Apologies to regular readers - last week I was on holiday (Devon - lovely!) & I'm back this Sunday for just one week before 2 more weeks off - normal blogging will resume for August 22nd.
But here's this week's:
Ecclesiastes 1:2, 12-14; 2:18-23
I’m delighted to have had a reading from the book of Ecclesiastes this morning. It has long been a favourite of mine, since discovering chapter 12, verse 12 whilst studying for school exams:
“there is no end to the writing of books, and too much study is wearisome”.
That could, of course, be the end of this sermon: but I think it’s worth our risking getting weary for a little while, to look at what our readings have been saying about priorities.
A few weeks ago we were looking at the story of Martha & Mary.
Martha complains to Jesus that Mary is not helping to prepare the meal as she should, “Lord, do you not care that my sister has left me to get on with the work all by myself?”.
In today’s gospel reading the dispute is between 2 brothers:
“Master, tell my brother to divide the family property with me”.
Jesus’ advice to Martha was to look beyond the norms of her society (where the women would automatically be expected to wait at table) to see what was really important at that moment – Mary has chosen the ‘better part’ in listening to Jesus. Martha has to adjust her priorities.
Jesus’ advice to this brother is to look beyond the priority of material wealth & fair play, to see what really brings life – “Be on your guard against greed of every kind, for even when someone has more than enough, his possessions do not bring him life”. To drive the message home he tells the parable of the rich fool.
The parable is not unlike a warning from Jeremiah (ch17):
“Like a partridge sitting on a clutch of eggs which it has not laid, so is he who amasses wealth unjustly.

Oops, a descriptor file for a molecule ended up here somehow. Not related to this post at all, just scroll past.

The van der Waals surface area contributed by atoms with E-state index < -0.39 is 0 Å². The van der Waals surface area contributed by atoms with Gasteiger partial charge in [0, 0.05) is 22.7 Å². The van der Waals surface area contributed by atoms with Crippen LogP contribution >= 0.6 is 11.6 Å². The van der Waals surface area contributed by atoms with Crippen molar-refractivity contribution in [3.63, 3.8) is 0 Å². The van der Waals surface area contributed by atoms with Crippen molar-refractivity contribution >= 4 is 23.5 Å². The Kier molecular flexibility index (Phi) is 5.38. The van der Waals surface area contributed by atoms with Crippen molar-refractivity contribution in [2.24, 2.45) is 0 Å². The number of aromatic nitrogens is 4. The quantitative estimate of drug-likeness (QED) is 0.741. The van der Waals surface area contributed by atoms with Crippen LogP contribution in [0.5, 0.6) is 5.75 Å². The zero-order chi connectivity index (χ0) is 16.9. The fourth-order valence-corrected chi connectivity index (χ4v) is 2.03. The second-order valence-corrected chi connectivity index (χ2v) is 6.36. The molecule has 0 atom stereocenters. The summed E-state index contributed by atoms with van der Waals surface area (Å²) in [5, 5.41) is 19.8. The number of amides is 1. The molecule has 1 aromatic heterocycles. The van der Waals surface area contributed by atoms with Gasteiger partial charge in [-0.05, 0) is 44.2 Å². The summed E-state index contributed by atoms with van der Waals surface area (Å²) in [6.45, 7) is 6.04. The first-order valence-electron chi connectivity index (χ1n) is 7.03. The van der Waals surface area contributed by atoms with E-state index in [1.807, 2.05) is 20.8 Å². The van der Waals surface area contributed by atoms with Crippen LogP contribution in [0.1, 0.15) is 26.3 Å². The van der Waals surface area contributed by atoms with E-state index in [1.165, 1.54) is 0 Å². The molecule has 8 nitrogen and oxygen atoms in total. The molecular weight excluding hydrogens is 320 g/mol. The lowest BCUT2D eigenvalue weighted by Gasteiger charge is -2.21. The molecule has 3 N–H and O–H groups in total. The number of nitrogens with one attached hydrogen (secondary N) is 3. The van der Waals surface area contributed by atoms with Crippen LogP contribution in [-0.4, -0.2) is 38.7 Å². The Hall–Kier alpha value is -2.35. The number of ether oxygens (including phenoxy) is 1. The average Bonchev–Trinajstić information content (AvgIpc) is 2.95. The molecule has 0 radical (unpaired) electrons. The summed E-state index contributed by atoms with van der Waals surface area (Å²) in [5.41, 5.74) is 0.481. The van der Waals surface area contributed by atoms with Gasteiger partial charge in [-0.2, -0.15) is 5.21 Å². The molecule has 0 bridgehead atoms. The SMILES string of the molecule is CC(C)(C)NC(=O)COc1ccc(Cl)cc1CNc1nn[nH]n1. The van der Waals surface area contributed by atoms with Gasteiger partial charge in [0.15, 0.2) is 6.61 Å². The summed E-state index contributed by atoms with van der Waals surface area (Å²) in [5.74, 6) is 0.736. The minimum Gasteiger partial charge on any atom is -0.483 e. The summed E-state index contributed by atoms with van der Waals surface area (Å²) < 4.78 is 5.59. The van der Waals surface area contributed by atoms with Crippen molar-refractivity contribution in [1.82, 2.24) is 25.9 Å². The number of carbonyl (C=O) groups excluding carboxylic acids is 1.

Before his days are half done it will leave him, and he will be a fool at the last”.
In a sense Jesus is more harsh to the fool in his story – he doesn’t suggest that the man has gained his wealth by unjust means: but the judgement is just as real and as final. It is not how the fool gains his wealth that is the problem, it is his attitude to possessions once he has got them. His thoughts are dominated by how can he capitalise on his wealth and gain more, rather than how he can use his wealth for the good of others, or even how he can really enjoy it himself.
Jesus concludes: “that is how it is with the man who piles up treasure for himself and remains a pauper in the sight of God”.
At the beginning of the book of Ecclesiastes, as we heard, the writer points out the futility of all endeavour. He agrees with Jesus that it is not just immoral gain that is futile, but then goes further and claims that it is not even just selfish gain that is wrong - it is all gain, all work, all effort – even wisdom itself – because “both wise and foolish are doomed to die”.
“Futility, utter futility, everything is futile!” says the writer.
So what is the point of life? On the one hand, this teaching about the transient nature of life can feel depressing & yet it can re-align our priorities.
Our priority should be relationship, love, that part of life which goes beyond the time-bound.
The poet Raymond Carver expresses it this way:
“And did you get what you wanted from this life, even so?
And what did you want?
To call myself beloved, to feel myself beloved on the earth.”
Earthly possessions, in the end, are of no account: we are here to love and be loved.
But the critique of this attitude from the liberation theologians of Latin America, working with the poorest of the poor, has been that the contemplation of the things of heaven should not become a substitute for involvement here on earth. A proper consideration for relationship with God and concern for his priorities should educate us as to how to deal with earthly matters and possessions, and how to relate to other people - especially poor people.
So what are our priorities as we meet here to worship today? Presumably not the acquisition of wealth above all else, or we would be out earning money, not sitting here at all.
But as we come to this communion table we are faced with God’s priorities in this world.
Self-giving even to and through the point of death.
A body broken to be shared by all.
Love stronger than death.
This communion can act as a point of reference for us, to help to get our priorities right, whatever the decisions we face in the days to come.
So this is not going to turn into a sermon about the importance of giving money to charity, or about the evils of filthy luchre: Jesus challenges us to be released from all greed to live our lives and enjoy the gift of love.
To God’s greater glory.